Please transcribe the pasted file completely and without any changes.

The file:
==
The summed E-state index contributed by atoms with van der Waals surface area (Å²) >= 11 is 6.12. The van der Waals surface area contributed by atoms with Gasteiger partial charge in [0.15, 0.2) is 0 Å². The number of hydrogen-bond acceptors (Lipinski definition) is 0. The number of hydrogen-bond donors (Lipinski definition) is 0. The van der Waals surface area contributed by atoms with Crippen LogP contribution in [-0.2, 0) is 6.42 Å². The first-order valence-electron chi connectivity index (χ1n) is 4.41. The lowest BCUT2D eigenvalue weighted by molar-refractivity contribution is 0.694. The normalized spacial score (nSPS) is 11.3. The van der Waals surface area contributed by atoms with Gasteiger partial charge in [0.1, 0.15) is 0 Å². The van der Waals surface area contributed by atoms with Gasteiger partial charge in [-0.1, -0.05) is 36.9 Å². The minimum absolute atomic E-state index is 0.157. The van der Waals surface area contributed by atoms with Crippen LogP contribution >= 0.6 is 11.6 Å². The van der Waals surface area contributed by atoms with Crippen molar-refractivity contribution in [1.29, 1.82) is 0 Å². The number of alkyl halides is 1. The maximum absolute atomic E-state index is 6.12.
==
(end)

The summed E-state index contributed by atoms with van der Waals surface area (Å²) >= 11 is 6.12. The van der Waals surface area contributed by atoms with Gasteiger partial charge in [0.15, 0.2) is 0 Å². The number of hydrogen-bond acceptors (Lipinski definition) is 0. The number of hydrogen-bond donors (Lipinski definition) is 0. The van der Waals surface area contributed by atoms with Crippen LogP contribution in [-0.2, 0) is 6.42 Å². The first-order valence-electron chi connectivity index (χ1n) is 4.41. The lowest BCUT2D eigenvalue weighted by molar-refractivity contribution is 0.694. The normalized spacial score (nSPS) is 11.3. The van der Waals surface area contributed by atoms with Gasteiger partial charge in [0.1, 0.15) is 0 Å². The van der Waals surface area contributed by atoms with Gasteiger partial charge in [-0.1, -0.05) is 36.9 Å². The minimum absolute atomic E-state index is 0.157. The van der Waals surface area contributed by atoms with Crippen LogP contribution >= 0.6 is 11.6 Å². The van der Waals surface area contributed by atoms with Crippen molar-refractivity contribution in [1.29, 1.82) is 0 Å². The number of alkyl halides is 1. The maximum absolute atomic E-state index is 6.12.